Slow Car Fast
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January 9, 2009 - Here's a rough approximation of how the upper mount will be supported.
A section of the same 2"x3" square tube that makes up the chassis rails will go up and out, and extend beyond the upper arm mounting to provide the upper shock mounting location. Some fore/aft bracing will be added later, and I'll run something from side to side at the top if the engine allows. The base of the bar will also move closer to the center of the frame rail, this is mostly just a convenient place to sit it right now.
I could mount the bar like this, with the upper arm mounting tube welded to the side of the bar. That gives a slightly better location for the shock mount.
Another option would be to angle the bar more and run the tube through the center of the bar. That would be stronger for the tube, but less ideal for the shock mount. Since the shock mount is going to get big loads (the vertical loads from the car go through it while the upper arm mostly has to deal with some side loads and a forward load on braking), I'm thinking the first option might work better.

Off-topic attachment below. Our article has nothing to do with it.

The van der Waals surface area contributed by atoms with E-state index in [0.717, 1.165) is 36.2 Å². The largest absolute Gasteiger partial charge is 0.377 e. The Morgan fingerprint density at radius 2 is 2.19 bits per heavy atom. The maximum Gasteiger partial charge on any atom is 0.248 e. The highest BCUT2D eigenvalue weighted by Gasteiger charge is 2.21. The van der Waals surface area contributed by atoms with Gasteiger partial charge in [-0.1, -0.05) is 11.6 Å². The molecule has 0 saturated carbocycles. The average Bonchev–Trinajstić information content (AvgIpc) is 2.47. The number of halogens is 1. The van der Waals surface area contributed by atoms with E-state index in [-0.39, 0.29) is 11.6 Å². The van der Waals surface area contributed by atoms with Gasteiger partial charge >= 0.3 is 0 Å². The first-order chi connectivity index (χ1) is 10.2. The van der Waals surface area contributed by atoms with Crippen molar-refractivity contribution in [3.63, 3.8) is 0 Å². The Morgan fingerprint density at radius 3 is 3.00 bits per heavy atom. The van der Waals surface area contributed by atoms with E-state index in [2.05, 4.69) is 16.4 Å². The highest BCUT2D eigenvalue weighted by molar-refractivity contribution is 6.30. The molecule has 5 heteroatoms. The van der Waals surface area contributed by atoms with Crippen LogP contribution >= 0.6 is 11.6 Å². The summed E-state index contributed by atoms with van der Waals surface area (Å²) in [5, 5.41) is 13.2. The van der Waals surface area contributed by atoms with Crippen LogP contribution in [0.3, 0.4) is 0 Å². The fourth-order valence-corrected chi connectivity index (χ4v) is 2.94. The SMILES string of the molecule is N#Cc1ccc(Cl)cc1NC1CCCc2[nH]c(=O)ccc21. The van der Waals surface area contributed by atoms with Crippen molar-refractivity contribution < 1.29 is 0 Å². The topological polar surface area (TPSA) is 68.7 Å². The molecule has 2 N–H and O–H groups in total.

I'm starting to wonder if I'm going the wrong way here. Should I have the frame rails kick upwards after the firewall, supporting the lower control arm mounting points with a crossmember that dips down under the engine? I'm worried about twisting loads coming from that upper shock mount located so far away from the rail. I could tie into the body, but there's not really much there. Then again, the Miata doesn't have a whole lot of metal in that area and there are no side loads on the shock due to the double wishbone configuration. Meanwhile, the lower control arms take the brunt of the cornering loads from what I understand. Hmm.
tags: suspension